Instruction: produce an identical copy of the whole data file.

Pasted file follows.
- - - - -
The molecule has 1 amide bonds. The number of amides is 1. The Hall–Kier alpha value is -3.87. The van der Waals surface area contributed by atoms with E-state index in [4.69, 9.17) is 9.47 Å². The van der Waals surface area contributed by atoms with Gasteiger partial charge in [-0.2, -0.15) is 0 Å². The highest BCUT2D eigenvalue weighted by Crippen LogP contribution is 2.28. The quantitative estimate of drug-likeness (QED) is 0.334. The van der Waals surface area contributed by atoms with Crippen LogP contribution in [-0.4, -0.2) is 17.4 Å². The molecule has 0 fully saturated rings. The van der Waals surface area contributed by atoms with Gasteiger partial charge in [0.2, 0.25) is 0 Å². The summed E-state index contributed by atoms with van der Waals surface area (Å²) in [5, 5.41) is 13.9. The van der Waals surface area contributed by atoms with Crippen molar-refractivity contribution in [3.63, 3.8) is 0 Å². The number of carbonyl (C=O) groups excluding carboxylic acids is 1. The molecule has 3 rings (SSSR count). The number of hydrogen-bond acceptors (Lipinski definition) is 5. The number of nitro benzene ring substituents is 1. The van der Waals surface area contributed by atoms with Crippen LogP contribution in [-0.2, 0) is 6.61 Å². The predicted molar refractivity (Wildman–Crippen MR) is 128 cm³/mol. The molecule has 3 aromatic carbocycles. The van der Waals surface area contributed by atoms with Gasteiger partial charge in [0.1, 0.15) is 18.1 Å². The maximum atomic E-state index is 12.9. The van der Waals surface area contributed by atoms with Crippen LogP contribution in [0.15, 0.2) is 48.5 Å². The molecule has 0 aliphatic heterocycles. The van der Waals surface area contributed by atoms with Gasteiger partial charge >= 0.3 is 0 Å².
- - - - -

The molecule has 1 amide bonds. The number of amides is 1. The Hall–Kier alpha value is -3.87. The van der Waals surface area contributed by atoms with E-state index in [4.69, 9.17) is 9.47 Å². The van der Waals surface area contributed by atoms with Gasteiger partial charge in [-0.2, -0.15) is 0 Å². The highest BCUT2D eigenvalue weighted by Crippen LogP contribution is 2.28. The quantitative estimate of drug-likeness (QED) is 0.334. The van der Waals surface area contributed by atoms with Crippen LogP contribution in [-0.4, -0.2) is 17.4 Å². The molecule has 0 fully saturated rings. The van der Waals surface area contributed by atoms with Gasteiger partial charge in [0.2, 0.25) is 0 Å². The summed E-state index contributed by atoms with van der Waals surface area (Å²) in [5, 5.41) is 13.9. The van der Waals surface area contributed by atoms with Crippen molar-refractivity contribution in [3.63, 3.8) is 0 Å². The number of carbonyl (C=O) groups excluding carboxylic acids is 1. The molecule has 3 rings (SSSR count). The number of hydrogen-bond acceptors (Lipinski definition) is 5. The number of nitro benzene ring substituents is 1. The van der Waals surface area contributed by atoms with Crippen LogP contribution in [-0.2, 0) is 6.61 Å². The predicted molar refractivity (Wildman–Crippen MR) is 128 cm³/mol. The molecule has 3 aromatic carbocycles. The van der Waals surface area contributed by atoms with Gasteiger partial charge in [0.1, 0.15) is 18.1 Å². The maximum atomic E-state index is 12.9. The van der Waals surface area contributed by atoms with Crippen LogP contribution in [0.15, 0.2) is 48.5 Å². The molecule has 0 aliphatic heterocycles. The van der Waals surface area contributed by atoms with Gasteiger partial charge >= 0.3 is 0 Å².